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Smartwatches: A Solution in Search of a Problem?

Just as we’d got used to second screen viewing comes a third screen, the Smartwatch, which might be the next big thing. It’s a kind of add-on to a smartphone to allow unobtrusive monitoring – and perhaps avoid the kind of situation described here.

However to make it work, clear decisions are necessary by product managers about what NOT to do – perhaps the true art of product management. The screen is 25mmx25mm (1”x1”) or so – crowding it with too many apps would make finding the right one a chore. Few are suited to a 300×300 or so pixel size either. Viewing text messages, simple controls, sports monitoring are fine; web pages or email is not. Writing a text message would seem pretty borderline. New apps are bound to evolve – simple turn signal arrows for navigation for example. There are also some things that should never be in a smartwatch – a headphone jack being one. If you want a wireless experience, do it properly with wireless headphones and not a cable running up your sleeve. Similarly, you would need to dictate a text message as the smartwatch would be too tricky to use as a keyboard…T9 texting anyone? All in all, I can think of definable situations where I would want a smartwatch for limited, unobtrusive information, and many others where it simply adds to distraction and ‘noise’.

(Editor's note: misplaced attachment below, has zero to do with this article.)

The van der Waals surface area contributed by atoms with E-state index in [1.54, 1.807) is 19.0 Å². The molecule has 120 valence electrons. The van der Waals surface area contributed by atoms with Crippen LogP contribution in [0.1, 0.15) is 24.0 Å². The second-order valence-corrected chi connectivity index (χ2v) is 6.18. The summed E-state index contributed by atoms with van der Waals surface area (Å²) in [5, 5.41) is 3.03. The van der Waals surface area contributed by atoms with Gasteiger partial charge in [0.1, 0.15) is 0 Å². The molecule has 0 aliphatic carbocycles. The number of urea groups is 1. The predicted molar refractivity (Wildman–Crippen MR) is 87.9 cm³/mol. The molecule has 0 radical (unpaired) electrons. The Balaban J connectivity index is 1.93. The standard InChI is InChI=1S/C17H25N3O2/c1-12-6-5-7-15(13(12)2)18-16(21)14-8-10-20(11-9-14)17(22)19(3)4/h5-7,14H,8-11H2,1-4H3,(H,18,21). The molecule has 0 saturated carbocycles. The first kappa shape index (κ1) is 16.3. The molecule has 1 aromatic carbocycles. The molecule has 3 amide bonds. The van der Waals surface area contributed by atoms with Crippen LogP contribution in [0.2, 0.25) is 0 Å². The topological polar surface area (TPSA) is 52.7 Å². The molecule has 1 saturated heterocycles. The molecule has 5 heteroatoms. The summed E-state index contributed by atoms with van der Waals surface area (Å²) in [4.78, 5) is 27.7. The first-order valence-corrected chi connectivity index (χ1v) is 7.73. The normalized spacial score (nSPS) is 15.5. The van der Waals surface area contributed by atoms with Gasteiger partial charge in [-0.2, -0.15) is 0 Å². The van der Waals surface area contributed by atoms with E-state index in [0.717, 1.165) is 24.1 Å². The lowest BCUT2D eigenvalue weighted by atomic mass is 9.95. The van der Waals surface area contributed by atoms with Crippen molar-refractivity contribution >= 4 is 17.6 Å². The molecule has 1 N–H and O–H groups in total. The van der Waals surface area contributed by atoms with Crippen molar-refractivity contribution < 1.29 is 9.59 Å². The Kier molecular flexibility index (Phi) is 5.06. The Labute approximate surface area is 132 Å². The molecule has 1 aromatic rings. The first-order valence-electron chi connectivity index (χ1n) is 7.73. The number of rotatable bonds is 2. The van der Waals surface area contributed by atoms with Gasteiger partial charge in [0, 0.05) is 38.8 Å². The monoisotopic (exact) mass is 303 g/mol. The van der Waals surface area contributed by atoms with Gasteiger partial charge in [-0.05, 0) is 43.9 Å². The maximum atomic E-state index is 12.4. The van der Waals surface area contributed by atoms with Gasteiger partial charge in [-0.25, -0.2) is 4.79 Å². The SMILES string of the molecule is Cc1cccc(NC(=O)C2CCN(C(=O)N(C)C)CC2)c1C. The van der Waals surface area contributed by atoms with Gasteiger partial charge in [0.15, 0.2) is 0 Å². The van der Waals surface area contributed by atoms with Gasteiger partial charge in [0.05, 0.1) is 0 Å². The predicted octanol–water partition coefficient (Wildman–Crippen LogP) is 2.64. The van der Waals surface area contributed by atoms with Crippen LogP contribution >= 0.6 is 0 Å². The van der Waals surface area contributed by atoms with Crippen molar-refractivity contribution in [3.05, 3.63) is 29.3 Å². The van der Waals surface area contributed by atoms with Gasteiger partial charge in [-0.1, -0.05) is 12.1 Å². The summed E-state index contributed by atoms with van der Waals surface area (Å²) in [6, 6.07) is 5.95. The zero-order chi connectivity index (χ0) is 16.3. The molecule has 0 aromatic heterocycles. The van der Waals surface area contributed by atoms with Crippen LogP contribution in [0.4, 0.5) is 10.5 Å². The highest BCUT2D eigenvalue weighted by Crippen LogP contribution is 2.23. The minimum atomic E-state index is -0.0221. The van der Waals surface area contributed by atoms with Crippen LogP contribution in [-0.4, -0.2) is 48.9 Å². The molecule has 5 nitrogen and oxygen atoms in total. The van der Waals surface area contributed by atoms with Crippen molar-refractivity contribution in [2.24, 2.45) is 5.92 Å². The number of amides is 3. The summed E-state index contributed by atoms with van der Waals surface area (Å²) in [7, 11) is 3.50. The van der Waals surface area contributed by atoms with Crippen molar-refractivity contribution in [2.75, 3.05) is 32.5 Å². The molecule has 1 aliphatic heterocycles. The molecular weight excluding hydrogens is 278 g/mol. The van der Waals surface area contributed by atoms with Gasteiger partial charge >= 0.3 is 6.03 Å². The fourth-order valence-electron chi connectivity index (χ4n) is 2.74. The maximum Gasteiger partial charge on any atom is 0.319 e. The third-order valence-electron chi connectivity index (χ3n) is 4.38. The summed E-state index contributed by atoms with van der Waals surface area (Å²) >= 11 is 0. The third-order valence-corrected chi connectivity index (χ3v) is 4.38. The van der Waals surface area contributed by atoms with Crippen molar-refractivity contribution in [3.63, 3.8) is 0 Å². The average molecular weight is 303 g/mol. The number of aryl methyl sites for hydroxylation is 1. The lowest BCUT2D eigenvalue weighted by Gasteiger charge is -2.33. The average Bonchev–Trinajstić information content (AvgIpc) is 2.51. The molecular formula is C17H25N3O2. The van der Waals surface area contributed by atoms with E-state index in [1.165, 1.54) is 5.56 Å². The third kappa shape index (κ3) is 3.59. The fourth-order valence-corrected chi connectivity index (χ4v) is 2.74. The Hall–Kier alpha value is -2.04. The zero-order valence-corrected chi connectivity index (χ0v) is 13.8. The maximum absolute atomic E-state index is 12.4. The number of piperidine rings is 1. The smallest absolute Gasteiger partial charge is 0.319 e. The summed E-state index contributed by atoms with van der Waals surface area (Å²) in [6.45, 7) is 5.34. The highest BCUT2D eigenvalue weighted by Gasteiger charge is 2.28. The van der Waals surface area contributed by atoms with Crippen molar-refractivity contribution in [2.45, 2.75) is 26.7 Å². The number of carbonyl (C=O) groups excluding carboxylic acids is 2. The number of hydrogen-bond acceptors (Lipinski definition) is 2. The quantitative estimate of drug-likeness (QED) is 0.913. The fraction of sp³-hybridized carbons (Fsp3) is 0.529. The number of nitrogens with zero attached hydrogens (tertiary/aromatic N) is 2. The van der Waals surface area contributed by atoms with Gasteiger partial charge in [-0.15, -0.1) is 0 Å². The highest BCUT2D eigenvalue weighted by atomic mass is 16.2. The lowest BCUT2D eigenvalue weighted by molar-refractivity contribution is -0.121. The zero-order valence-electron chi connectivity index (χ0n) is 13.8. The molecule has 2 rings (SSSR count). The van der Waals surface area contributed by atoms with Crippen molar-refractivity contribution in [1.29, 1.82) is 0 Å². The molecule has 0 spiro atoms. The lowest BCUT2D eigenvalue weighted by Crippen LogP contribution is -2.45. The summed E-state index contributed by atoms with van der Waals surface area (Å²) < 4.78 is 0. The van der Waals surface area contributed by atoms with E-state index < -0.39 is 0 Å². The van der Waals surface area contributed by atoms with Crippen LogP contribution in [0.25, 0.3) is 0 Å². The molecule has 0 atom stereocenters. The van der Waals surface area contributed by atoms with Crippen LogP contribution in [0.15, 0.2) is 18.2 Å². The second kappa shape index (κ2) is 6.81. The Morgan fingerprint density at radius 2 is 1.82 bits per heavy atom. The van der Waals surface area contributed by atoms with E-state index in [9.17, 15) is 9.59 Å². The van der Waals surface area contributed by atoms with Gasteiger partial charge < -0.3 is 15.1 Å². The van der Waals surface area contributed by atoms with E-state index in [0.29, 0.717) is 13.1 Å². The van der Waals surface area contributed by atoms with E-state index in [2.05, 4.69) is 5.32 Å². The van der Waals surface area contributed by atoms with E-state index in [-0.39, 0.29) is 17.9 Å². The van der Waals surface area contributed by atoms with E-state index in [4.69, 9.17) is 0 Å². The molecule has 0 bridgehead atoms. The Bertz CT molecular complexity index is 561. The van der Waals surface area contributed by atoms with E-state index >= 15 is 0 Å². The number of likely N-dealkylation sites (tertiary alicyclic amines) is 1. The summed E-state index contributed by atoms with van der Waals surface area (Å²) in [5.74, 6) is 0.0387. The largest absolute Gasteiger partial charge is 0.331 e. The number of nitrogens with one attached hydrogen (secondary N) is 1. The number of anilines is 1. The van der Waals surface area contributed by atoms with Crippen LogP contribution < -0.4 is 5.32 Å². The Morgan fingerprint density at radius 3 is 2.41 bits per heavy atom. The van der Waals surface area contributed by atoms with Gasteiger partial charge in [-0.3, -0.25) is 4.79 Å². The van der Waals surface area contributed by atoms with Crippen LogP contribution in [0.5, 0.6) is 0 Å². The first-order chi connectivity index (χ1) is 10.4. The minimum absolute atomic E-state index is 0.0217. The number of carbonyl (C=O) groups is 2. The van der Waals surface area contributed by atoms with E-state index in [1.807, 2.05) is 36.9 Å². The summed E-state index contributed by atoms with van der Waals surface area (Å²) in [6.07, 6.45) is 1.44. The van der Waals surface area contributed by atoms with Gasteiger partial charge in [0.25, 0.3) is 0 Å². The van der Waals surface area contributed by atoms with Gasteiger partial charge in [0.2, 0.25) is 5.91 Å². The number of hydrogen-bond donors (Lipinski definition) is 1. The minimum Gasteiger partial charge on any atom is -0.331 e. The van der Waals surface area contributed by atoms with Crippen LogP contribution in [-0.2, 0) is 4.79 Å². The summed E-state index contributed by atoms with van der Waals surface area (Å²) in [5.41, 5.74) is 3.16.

The one exception that does occur is the growth of phablets  – supersized smartphones which are too large to hold comfortably. If the market does stabilize in favor of such devices, then a Smartwatch may be the only way to walk and make a call comfortably.

  • John Conor Ryan

    A smartwatch (or display on other wearables, like Google Glass) is hardly a 3rd screen: TV, PC or tablet, mobile phone = 3 / person. The wearable, surely, is the 4th, or perhaps 5th?